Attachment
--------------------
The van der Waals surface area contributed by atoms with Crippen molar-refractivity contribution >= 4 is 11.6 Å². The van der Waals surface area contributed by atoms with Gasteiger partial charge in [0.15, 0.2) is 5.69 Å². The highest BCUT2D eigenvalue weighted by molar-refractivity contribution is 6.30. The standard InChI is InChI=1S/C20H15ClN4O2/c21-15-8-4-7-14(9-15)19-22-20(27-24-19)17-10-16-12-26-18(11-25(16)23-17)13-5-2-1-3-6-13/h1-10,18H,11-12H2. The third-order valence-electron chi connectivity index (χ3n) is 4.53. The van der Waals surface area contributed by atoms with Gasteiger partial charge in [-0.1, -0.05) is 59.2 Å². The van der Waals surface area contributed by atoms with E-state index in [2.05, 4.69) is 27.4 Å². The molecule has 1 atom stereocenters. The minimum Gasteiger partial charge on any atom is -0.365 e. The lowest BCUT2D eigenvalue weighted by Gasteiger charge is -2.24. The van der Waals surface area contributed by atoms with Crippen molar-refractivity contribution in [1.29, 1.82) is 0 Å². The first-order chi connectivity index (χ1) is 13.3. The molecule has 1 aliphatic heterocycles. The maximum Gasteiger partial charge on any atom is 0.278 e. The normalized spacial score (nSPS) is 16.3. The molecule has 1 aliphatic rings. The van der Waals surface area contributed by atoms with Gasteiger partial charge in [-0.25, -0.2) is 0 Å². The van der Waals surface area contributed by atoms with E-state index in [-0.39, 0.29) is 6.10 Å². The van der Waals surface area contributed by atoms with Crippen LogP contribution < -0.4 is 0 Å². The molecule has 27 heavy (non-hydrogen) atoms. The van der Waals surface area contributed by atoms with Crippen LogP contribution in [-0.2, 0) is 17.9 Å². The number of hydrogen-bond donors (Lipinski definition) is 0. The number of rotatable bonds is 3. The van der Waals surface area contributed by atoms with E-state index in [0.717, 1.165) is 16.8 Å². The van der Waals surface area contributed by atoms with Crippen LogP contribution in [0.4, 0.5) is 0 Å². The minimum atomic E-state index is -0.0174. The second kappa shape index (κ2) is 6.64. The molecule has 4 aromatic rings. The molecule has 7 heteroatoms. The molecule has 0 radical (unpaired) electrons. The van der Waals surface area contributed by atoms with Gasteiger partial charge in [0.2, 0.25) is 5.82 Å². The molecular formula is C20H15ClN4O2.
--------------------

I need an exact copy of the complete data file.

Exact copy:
The van der Waals surface area contributed by atoms with Crippen molar-refractivity contribution >= 4 is 11.6 Å². The van der Waals surface area contributed by atoms with Gasteiger partial charge in [0.15, 0.2) is 5.69 Å². The highest BCUT2D eigenvalue weighted by molar-refractivity contribution is 6.30. The standard InChI is InChI=1S/C20H15ClN4O2/c21-15-8-4-7-14(9-15)19-22-20(27-24-19)17-10-16-12-26-18(11-25(16)23-17)13-5-2-1-3-6-13/h1-10,18H,11-12H2. The third-order valence-electron chi connectivity index (χ3n) is 4.53. The van der Waals surface area contributed by atoms with Gasteiger partial charge in [-0.1, -0.05) is 59.2 Å². The van der Waals surface area contributed by atoms with E-state index in [2.05, 4.69) is 27.4 Å². The molecule has 1 atom stereocenters. The minimum Gasteiger partial charge on any atom is -0.365 e. The lowest BCUT2D eigenvalue weighted by Gasteiger charge is -2.24. The van der Waals surface area contributed by atoms with Crippen molar-refractivity contribution in [1.29, 1.82) is 0 Å². The first-order chi connectivity index (χ1) is 13.3. The molecule has 1 aliphatic heterocycles. The maximum Gasteiger partial charge on any atom is 0.278 e. The normalized spacial score (nSPS) is 16.3. The molecule has 1 aliphatic rings. The van der Waals surface area contributed by atoms with Gasteiger partial charge in [-0.25, -0.2) is 0 Å². The van der Waals surface area contributed by atoms with E-state index in [-0.39, 0.29) is 6.10 Å². The van der Waals surface area contributed by atoms with Crippen LogP contribution < -0.4 is 0 Å². The molecule has 27 heavy (non-hydrogen) atoms. The van der Waals surface area contributed by atoms with Crippen LogP contribution in [-0.2, 0) is 17.9 Å². The number of hydrogen-bond donors (Lipinski definition) is 0. The number of rotatable bonds is 3. The van der Waals surface area contributed by atoms with E-state index in [0.717, 1.165) is 16.8 Å². The van der Waals surface area contributed by atoms with Crippen LogP contribution in [0.4, 0.5) is 0 Å². The minimum atomic E-state index is -0.0174. The second kappa shape index (κ2) is 6.64. The molecule has 4 aromatic rings. The molecule has 7 heteroatoms. The molecule has 0 radical (unpaired) electrons. The van der Waals surface area contributed by atoms with Gasteiger partial charge in [0.2, 0.25) is 5.82 Å². The molecular formula is C20H15ClN4O2.